Completed: February 15, 2001
Image size: 26¾” x 20¾”
Edition Size: 220 Prints
Paper: Lana Classic, mouldmade in France, 300 gm/m²
Archival 100% Cotton-Rag Paper
Media: Serigraph, 35 colors printed


Artist’s Notes

I am excited about this new serigraph edition. It captures my love of the circus and the inner creative source of our lives. The theme of this art work, JESTER, developed from my earlier drawings and paintings of the Dream of Jacob. I wanted to give the feelings of dreams and imagination a visual form, apart from a traditional representation of the Dream of Jacob. I wanted to include in this the spiritual theme of the fool or jester, which is seen in many traditions. It reflects on the scriptural passage “God has chosen what the world holds foolish so as to embarrass the wise. ”

This serigraph is based on my watercolor painting of 1989. To interpret and develop further this image I have used special techniques which I have incorporated into my silk screen printing. The techniques of stippling and spattering give the serigraph a sense of pointillism. Spattering leaves random dots that help in gradations and shading. Stippling gives definition and decoration, and helps me to refine the image further. The layering of glazes of transparent colors gives depth and shading which is different from the 1989 watercolor. The colors are richer and there are more decorative patterns. I have added to the original image a border or window frame which continues the theme of the night sky. In this border I have drawn many performers from the circus in the form of imaginary new constellations.

The late-nineteenth century French painted Georges Seurat developed the technique of pointillism. I have used his technique by my use of many dots of vibrant colors which allows each bit of pigment to be appreciated. Seurat also liked the circus as a subject of his paintings.

John August Swanson, October 2000


Fools, jesters, and clowns are universal symbols, to be found in all societies and in all periods of history. Traditionally they have been seen as those who are able to move between the invisible and visible worlds, crossing and blurring the mysterious boundaries between life and death, order and chaos, tragedy and comedy, the secular and the sacred. For many people—including many writers, filmmakers, and visual artists of the twentieth century—fools and clowns have taken on remarkable symbolic and spiritual significance.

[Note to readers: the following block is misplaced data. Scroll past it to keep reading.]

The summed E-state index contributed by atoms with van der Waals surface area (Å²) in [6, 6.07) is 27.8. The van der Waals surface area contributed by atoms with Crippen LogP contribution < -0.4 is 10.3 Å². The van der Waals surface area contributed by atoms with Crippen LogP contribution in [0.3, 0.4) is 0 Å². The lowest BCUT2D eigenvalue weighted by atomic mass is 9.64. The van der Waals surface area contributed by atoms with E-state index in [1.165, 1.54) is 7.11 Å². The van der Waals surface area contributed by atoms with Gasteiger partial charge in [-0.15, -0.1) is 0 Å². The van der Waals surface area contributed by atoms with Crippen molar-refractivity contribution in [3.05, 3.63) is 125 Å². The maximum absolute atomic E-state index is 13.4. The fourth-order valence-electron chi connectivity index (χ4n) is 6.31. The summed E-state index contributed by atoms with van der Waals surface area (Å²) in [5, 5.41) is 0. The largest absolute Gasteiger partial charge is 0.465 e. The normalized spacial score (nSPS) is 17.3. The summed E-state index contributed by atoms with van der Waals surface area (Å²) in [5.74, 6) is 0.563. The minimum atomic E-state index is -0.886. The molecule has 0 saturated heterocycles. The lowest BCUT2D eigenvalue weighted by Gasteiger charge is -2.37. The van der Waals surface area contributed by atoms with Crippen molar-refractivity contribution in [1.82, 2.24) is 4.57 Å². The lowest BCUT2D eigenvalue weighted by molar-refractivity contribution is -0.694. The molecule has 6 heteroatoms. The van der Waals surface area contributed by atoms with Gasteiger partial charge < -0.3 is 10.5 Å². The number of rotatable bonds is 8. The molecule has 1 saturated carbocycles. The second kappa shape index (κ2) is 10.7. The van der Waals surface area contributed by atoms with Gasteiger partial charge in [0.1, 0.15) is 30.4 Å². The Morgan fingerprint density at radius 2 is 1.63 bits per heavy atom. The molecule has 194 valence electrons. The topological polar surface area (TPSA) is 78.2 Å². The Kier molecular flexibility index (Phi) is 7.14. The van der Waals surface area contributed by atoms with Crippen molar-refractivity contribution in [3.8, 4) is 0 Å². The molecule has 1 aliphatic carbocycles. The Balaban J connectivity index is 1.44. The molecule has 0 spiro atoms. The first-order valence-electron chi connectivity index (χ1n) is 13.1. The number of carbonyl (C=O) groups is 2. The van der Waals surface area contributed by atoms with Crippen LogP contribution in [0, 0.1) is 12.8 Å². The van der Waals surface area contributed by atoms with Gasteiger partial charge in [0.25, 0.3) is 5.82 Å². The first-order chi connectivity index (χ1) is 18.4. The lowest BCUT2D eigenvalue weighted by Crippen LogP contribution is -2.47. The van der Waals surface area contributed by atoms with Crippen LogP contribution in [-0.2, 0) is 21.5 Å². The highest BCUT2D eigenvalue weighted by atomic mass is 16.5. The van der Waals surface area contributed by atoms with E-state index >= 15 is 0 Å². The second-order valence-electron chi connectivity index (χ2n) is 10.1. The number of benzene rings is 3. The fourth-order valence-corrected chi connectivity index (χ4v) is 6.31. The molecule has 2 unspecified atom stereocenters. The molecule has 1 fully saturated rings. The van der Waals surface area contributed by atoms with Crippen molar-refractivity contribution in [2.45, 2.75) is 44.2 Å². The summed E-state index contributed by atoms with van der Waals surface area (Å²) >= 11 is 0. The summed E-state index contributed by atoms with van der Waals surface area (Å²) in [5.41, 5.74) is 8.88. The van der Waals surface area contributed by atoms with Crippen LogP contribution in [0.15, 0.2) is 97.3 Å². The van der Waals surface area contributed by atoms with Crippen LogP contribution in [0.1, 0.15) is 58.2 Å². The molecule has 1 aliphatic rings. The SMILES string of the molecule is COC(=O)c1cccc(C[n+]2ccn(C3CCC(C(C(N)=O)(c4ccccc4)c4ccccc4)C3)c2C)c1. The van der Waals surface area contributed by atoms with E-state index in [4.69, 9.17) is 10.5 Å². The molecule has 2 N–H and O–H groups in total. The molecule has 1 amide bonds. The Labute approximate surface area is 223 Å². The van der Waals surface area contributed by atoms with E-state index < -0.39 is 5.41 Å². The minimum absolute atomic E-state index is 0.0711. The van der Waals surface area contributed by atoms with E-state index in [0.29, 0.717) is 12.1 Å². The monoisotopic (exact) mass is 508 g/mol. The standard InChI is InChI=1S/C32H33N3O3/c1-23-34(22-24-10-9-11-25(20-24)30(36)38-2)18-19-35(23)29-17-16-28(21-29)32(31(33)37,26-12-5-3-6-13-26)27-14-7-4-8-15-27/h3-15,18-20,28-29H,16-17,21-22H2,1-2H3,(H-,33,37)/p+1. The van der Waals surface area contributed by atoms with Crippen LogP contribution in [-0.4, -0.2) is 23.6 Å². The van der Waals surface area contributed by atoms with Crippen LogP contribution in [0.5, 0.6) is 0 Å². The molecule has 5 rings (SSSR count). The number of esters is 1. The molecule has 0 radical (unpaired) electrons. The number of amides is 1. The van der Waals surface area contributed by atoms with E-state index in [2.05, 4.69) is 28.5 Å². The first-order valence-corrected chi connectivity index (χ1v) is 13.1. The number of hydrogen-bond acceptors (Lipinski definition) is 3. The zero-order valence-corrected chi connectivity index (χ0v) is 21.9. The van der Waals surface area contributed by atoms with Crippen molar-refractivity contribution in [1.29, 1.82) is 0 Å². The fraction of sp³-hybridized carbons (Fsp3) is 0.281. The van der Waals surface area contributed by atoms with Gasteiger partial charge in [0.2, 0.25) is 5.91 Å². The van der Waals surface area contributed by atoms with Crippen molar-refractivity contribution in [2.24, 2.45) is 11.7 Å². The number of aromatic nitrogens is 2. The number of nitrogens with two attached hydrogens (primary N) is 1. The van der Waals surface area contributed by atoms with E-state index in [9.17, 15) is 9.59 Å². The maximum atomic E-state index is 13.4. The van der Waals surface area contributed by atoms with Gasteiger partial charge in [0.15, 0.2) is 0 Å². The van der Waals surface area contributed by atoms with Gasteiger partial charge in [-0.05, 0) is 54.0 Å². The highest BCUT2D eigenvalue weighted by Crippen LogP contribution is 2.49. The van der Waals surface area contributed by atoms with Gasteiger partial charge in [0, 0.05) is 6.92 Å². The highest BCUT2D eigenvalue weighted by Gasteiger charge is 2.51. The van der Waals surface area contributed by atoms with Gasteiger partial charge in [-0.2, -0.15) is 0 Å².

In his 1989 watercolor, JESTER, one of Swanson’s most enigmatic works, a jester is shown peering out a high window toward the moon and stars . . . he is at home in the larger cosmos. The ladder he has climbed may remind us of the one in Jacob’s dream, the one that allowed the angels to climb up and down from heaven. But here angels do not bring our jester visions. He ascends the ladder himself, fully attentive to the beauty and wonder of the night sky. His friends—two women with infants and two other jesters— sleep peacefully on the floor below. Grounded in reality and yet seeking the transcendent, this jester suggests the liberation that may come to the human spirit through alertness, creativity, and resourcefulness, as well as through caring for one another.

This work is reminiscent of many of Chagall’s paintings in which clowns are linked to nurturing female figures. The jester who stands on the ladder has opened the window, permitting light from the majestic universe to shine into their place of rest. Swanson says about this work: “Jesters are the ones in our society that love us—who want to teach us by their humor—and they keep opening their own windows to understand.
-Fools, Jesters and Clowns, The Sacred Circle in the Art of John August Swanson, Joan Prefontaine, Christianity and the Arts, Summer 1998 edition


The ‘sacred journey’ has origins in prehistoric religious cultures and myths. Man instinctively regards himself as a wanderer and wayfarer, and it is second nature for him to go on pilgrimage in search of a privileged and holy place, a center and source of indefectible life. This hope is built into his psychology, and whether he acts it out or simply dreams it, his heart seeks to return to a mythical source, a place of ‘origin,’ the ‘home’ where the ancestors came from, the mountain where the ancient fathers were in direct communication with heaven, the place of the creation of the world, paradise itself, with its sacred tree of life.
-Myths, Dreams and Mysteries, Mircea Eliade, 1960

Additional information

Weight 3 lbs
Dimensions 36 × 7 × 7 in